Fine dining and breathing.
Only in Paris is it possible to empty one’s head of everything but that.
And while there is no shortage of world-class restaurants to choose from in the city, there is perhaps no better fine dining experience than simply sitting in one of Paris’ many parks with a picnic basket. Read a book, watch the crowds, take in the sights, and indulge. But first, let me tell you how to do it best.
Step One: Provisions
Bakeries are everywhere in Paris. Be sure how to spot authentic ones: only boulangeries sell bread baked on the premises, and their storefronts will often feature a sticker that says “Artisan Boulanger.” Take care to buy your bread at these shops only. Pick up a baguette or croissant, and maybe some fruit from the stand across the street. In a pinch, a vending machine will do. You will often stumble upon them in metro stations. The offerings are vast; take your time making a selection. As a connoisseur of French cuisine, I suggest the Lay’s.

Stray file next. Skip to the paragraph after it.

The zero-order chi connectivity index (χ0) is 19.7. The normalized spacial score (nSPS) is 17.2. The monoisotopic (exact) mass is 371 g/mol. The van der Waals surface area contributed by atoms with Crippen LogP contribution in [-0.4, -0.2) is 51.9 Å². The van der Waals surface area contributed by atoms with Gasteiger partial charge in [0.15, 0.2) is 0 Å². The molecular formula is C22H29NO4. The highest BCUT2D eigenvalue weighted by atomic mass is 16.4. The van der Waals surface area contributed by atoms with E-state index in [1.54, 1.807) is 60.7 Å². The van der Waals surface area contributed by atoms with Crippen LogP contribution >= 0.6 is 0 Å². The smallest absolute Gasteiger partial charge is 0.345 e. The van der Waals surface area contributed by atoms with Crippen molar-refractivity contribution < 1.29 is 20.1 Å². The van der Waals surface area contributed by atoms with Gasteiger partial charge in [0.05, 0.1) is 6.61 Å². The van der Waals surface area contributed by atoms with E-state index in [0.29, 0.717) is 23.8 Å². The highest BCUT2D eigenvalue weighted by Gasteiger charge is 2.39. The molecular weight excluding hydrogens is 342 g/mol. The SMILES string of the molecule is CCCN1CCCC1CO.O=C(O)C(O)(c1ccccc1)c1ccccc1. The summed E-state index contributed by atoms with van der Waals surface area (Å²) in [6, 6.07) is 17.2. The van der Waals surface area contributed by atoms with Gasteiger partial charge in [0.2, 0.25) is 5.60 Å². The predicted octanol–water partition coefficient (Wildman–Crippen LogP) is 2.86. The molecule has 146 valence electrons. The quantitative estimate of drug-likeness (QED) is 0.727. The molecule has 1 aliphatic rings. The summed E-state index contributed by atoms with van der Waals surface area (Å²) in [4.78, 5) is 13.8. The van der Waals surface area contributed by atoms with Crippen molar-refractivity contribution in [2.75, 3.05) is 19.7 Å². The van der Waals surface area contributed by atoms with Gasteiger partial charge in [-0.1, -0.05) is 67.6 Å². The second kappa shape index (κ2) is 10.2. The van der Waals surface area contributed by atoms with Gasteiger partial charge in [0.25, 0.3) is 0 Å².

Step Two: Location
The many green spaces of Paris are unparalleled. Pretend you are royalty in the Jardin de Luxembourg or Jardin de Tuileries. For maximum effect, simply say the word out loud: jardin. You are Marcel Proust, savoring the pleasures of the city. A true francophile, of course, would take their lunch in a quieter park. Buttes Chaumont, perhaps. Parc de Bercy. Live like a local. Even Parisians sometimes get lost, so it’s more than acceptable to situate yourself in a thin patch of grass outside the Montparnasse Rive Gauche shopping mall. The fast-paced life of a sophisticated urbanite often results in spontaneity. Embrace it.
Step Three: Enjoy.
And now, the easy part. Savor every chip. Ignore whatever looks haughty Parisians may throw your way. Don’t allow yourself to get discouraged when you realize it’s Sunday and the Rive Gauche is closed. Don’t fret when you realize you were mere steps from the lovely Jardin Atlantique this entire time. Wipe the grass and dew from your backside. Take a stroll through the nearby Montparnassee Cemetery. The line at the catacombs is two hours long, so don’t bother. Stay hopeful, and look forward to your next meal. After all, you will probably be hungry again within the next hour.